4. Beginning Viral Marketing Want to get a campaign started that will spread like a virus but don’t have a clue how to start? Videos? Social sites? Freebies? Here are 14 clues to help you get going.

5. Grabbing the Longtail – No, I’m not talking about a cat, here. In this article I point you in the direction of ranking for multi-word search phrases, getting cheaper PPC traffic and increasing your site visits without a lot of work.

6. User Content GenerationUser generated content basically turns your customers and site visitors into SEOs for you while generating fresh keyword rich content for the spiders to devour. You just need to know how to get them to contribute and this post provides some great pointers to encourage the process.

7. Online Retail Optimization: Will It Blend? You can’t just post your product pages on the web and expect them to rank as well as they did in the days of ten blue links on the search results pages. There’s a lot more competition now that Blended Search (another term for Universal Search) has become the norm. To compete, you’ll need to optimize images, videos, feeds and more.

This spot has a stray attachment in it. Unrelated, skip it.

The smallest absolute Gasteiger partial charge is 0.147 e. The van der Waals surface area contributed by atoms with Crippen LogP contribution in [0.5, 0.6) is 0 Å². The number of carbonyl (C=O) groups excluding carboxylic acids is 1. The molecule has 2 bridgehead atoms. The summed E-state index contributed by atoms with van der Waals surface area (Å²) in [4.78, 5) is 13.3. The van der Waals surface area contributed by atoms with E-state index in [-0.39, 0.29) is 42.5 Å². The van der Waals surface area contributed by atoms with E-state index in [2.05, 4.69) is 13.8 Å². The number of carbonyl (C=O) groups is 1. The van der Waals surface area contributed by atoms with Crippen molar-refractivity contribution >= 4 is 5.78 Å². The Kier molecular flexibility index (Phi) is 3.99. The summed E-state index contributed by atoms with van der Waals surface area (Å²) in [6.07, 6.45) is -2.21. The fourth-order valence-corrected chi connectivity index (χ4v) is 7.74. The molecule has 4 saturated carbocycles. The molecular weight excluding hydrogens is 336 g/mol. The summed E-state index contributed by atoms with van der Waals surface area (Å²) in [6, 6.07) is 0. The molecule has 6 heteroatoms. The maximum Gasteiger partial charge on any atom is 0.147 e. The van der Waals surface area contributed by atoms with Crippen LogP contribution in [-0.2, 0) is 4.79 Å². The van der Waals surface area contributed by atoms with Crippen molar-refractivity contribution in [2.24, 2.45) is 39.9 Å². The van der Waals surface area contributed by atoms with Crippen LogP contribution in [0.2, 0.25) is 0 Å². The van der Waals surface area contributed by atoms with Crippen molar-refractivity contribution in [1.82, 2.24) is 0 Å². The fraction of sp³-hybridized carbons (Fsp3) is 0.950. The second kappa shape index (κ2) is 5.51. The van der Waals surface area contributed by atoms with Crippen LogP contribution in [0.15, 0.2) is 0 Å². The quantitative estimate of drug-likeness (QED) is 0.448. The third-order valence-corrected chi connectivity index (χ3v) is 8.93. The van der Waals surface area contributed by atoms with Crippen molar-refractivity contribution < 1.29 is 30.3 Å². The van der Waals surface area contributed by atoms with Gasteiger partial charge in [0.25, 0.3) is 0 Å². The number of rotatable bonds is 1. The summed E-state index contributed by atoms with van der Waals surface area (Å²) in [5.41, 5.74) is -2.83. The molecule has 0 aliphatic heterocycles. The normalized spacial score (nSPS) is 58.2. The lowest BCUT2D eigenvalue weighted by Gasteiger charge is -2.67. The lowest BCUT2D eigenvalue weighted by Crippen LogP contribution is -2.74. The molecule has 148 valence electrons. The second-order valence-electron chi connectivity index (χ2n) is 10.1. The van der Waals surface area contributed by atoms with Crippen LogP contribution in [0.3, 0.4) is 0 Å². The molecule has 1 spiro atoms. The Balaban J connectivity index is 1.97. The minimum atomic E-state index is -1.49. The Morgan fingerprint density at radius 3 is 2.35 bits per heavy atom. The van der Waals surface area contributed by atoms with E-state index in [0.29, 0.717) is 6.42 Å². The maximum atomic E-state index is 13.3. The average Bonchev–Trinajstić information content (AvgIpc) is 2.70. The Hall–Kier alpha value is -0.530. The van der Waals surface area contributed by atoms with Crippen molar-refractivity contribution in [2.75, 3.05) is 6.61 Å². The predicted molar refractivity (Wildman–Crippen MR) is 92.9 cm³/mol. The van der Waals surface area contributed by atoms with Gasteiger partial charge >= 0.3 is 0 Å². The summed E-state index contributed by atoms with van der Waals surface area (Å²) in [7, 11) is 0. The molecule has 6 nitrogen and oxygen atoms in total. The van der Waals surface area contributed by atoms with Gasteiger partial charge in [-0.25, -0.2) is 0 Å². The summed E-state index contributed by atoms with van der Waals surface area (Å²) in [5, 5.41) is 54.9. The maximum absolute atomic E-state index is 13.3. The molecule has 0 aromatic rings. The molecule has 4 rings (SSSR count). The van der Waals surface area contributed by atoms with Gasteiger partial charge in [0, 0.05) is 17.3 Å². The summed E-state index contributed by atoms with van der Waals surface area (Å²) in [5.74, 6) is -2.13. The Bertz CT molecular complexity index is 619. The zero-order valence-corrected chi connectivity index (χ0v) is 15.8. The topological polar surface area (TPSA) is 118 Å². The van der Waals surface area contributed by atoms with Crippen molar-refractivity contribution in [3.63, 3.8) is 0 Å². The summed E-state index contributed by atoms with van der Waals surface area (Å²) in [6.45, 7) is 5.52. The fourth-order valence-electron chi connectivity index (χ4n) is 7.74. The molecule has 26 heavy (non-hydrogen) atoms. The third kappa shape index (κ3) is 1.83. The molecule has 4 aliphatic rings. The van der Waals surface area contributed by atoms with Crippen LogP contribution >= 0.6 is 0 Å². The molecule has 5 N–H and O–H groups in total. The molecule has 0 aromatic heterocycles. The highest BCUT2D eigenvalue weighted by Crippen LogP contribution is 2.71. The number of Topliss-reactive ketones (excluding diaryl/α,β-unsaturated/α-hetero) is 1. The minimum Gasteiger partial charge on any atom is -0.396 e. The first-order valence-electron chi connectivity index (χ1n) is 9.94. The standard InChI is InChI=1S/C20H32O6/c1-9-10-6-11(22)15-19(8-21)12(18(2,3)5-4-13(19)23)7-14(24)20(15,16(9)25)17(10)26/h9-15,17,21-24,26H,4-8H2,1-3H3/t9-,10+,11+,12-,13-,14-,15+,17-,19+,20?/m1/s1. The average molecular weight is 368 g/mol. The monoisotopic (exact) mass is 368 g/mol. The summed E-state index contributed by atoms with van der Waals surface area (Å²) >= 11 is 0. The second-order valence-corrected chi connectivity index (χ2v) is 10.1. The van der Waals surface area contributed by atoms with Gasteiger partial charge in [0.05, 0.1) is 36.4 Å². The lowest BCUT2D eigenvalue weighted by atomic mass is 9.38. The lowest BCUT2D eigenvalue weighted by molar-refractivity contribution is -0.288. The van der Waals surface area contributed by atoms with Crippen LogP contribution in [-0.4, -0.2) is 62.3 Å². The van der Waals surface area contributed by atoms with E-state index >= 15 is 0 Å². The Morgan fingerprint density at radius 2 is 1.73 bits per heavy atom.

8. Google Personalized SearchThe search giant has put a new spin on rankings by personalizing search results when you are logged into your Google account. To rank well for users who are signed in, you’ve got to get sticky and this post shows you how.

9. Annoying Speed Bumps on the Information SuperhighwayC’mon, folks. Using the Internet should be easy. So why do hotels, software, hardware, web sites and even the search engines make things so hard? This is one of my rants on things that should be simple but aren’t.

10. Brand With Your Head, Not Your GutUsing past experience with the local tourism bureau, I discuss online branding and how politics and misguided reliance on a name rather than a brand can trip up a campaign.

11. Will Trust Kill the Algorithm?I’ve heard a lot of comments about whether Google is going social lately. The answer is a resounding yes and I blogged about it a year ago.